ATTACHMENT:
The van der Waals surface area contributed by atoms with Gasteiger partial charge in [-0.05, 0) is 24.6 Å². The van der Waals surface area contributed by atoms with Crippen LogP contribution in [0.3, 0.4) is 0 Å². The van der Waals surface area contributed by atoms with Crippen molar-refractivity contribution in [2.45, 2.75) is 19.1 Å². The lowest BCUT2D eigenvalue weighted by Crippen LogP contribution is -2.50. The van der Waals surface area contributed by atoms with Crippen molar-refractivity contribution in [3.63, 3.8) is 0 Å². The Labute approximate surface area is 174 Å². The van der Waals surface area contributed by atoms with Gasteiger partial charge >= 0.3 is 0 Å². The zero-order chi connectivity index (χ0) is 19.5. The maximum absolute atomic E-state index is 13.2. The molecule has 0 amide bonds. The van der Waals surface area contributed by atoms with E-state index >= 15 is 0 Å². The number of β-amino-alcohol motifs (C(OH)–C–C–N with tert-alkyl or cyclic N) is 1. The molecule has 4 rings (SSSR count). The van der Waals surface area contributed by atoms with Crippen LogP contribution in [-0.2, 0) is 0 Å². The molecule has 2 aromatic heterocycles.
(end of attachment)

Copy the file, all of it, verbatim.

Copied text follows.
The van der Waals surface area contributed by atoms with Gasteiger partial charge in [-0.05, 0) is 24.6 Å². The van der Waals surface area contributed by atoms with Crippen LogP contribution in [0.3, 0.4) is 0 Å². The van der Waals surface area contributed by atoms with Crippen molar-refractivity contribution in [2.45, 2.75) is 19.1 Å². The lowest BCUT2D eigenvalue weighted by Crippen LogP contribution is -2.50. The van der Waals surface area contributed by atoms with Crippen molar-refractivity contribution in [3.63, 3.8) is 0 Å². The Labute approximate surface area is 174 Å². The van der Waals surface area contributed by atoms with Gasteiger partial charge >= 0.3 is 0 Å². The zero-order chi connectivity index (χ0) is 19.5. The maximum absolute atomic E-state index is 13.2. The molecule has 0 amide bonds. The van der Waals surface area contributed by atoms with E-state index >= 15 is 0 Å². The number of β-amino-alcohol motifs (C(OH)–C–C–N with tert-alkyl or cyclic N) is 1. The molecule has 4 rings (SSSR count). The van der Waals surface area contributed by atoms with Crippen LogP contribution in [-0.2, 0) is 0 Å². The molecule has 2 aromatic heterocycles.